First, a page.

Today’s Thoughtful Thursday presents the work of award-winning poet Terrance Hayes. Born in 1971 in Columbia, South Carolina, Hayes received a BA from Coker College and an MFA from the University of Pittsburgh, and is a professor at the University of Pittsburgh. “Lighthead”, his collection of poems published in 2010, won a National Book Award, and Hayes received a MacArthur “genius” grant in 2014.
Hayes regularly addresses themes of popular culture, race, music, and masculinity in his poems. Poet Cornelius Eady describes the magic of discovering Hayes’ work: “First you’ll marvel at his skill, his near-perfect pitch, his disarming humor, his brilliant turns of phrase. Then you’ll notice the grace, the tenderness, the unblinking truth-telling just beneath his lines, the open and generous way he takes in our world.”
Hayes writes “grown folks” poetry, best shared with your older sons. It is important for them (and for us all) to know about this talented brother’s work. This work is certainly worth sharing, as his poems powerfully transport you to where he is, wherever he is, and you are the better for having been there. Enjoy.
After I have parked below the spray paint caked in the granite
grooves of the Fredrick Douglass Middle School sign
where men and women sized children loiter like shadows
draped in the outsized denim, jerseys, bangles, braids, and boots
that mean I am no longer young, after I have made my way
to the New Orleans Parish Jail down the block
where the black prison guard wearing the same weariness
my prison guard father wears buzzes me in,
I follow his pistol and shield along each corridor trying not to look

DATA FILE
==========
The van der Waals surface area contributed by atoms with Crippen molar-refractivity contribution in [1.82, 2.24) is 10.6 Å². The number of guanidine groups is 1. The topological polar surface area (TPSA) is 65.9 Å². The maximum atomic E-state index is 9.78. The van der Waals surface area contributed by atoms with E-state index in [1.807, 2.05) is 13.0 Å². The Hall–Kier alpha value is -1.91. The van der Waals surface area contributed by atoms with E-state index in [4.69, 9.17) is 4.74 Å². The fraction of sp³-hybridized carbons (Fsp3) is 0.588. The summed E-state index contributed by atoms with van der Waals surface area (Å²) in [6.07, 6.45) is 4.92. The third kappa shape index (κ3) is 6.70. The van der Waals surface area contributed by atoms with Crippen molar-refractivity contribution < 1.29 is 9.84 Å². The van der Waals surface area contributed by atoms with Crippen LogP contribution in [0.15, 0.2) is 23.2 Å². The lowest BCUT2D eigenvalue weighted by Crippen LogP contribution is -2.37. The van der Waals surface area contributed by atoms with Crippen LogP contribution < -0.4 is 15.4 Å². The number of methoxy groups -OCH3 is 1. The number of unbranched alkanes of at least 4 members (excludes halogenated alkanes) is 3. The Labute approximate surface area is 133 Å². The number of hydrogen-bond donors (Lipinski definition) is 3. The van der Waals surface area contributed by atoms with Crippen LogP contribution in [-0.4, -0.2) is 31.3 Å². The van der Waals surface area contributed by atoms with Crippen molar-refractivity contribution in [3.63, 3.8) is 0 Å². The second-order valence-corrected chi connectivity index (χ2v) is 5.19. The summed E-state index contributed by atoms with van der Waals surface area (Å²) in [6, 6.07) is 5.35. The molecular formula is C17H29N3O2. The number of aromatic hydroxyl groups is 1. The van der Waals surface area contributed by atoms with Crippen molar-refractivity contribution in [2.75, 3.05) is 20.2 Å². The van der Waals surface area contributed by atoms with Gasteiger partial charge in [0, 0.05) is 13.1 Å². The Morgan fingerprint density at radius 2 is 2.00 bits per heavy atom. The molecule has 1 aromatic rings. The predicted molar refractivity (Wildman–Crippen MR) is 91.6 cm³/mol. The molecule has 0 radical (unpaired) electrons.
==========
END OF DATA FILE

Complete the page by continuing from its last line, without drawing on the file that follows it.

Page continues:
at the black men boxed and bunked around me
until I reach the tiny classroom where two dozen black boys are
dressed in jumpsuits orange as the pond full of carp I saw once in Japan,
so many fat snaggle-toothed fish ganged in and lurching for food
that a lightweight tourist could have crossed the pond on their backs
so long as he had tiny rice balls or bread to drop into the water
below his footsteps which I’m thinking is how Jesus must have walked
on the lake that day, the crackers and wafer crumbs falling
from the folds of his robe, and how maybe it was the one fish
so hungry it leapt up his sleeve that he later miraculously changed
into a narrow loaf of bread, something that could stick to a believer’s ribs,
and don’t get me wrong, I’m a believer too, in the power of food at least,
having seen a footbridge of carp packed gill to gill, packed tighter
than a room of boy prisoners waiting to talk poetry with a young black poet,
packed so close they might have eaten each other had there been nothing else to eat.
Ode to Big Trend
Pretty soon the Negroes were looking to get paid.
My partner, Big Trend, wiped his ox neck and said
He wasn’t going to wait too much longer. You
Know that look your daddy gets before he whups you?
That’s how Big Trend looked. There was a pink scar
Meddling his forehead. Most people assumed a bear
Like him couldn’t read anything but a dollar,
But I’d watched him tour the used bookstore
In town and seen him napping so I knew he held more
Than power in those hands. They could tear
A Bible in two. Sometimes on the walk home I’d hear
Him reciting poems. But come Friday, he was the one
The fellas asked to speak to the boss. He’d go alone,
Usually, and left behind, we imagined the boss buckled
Into Trend’s shadow because our money always followed.
Now that my afro’s as big as Shaft’s
I feel a little better about myself.
How it warms my bullet-head in Winter,
black halo, frizzy hat of hair.
Shaft knew what a crown his was,
an orb compared to the bush
on the woman sleeping next to him.
(There was always a woman
sleeping next to him. I keep thinking,
If I’d only talk to strangers. . .
grow a more perfect head of hair.)
His afro was a crown.
Bullet after barreling bullet,
fist-fights & car chases,
three movies & a brief TV series,
never one muffled strand,
never dampened by sweat–
I sweat in even the least heroic of situations.
I’m sure you won’t believe this,
but if a policeman walks behind me, I tremble:
What would Shaft do? What would Shaft do?
Bits of my courage flake away like dandruff.
I’m sweating even as I tell you this,
I’m not cool,
I keep the real me tucked beneath a wig,
I’m a small American frog.
I grow beautiful as the theatre dims.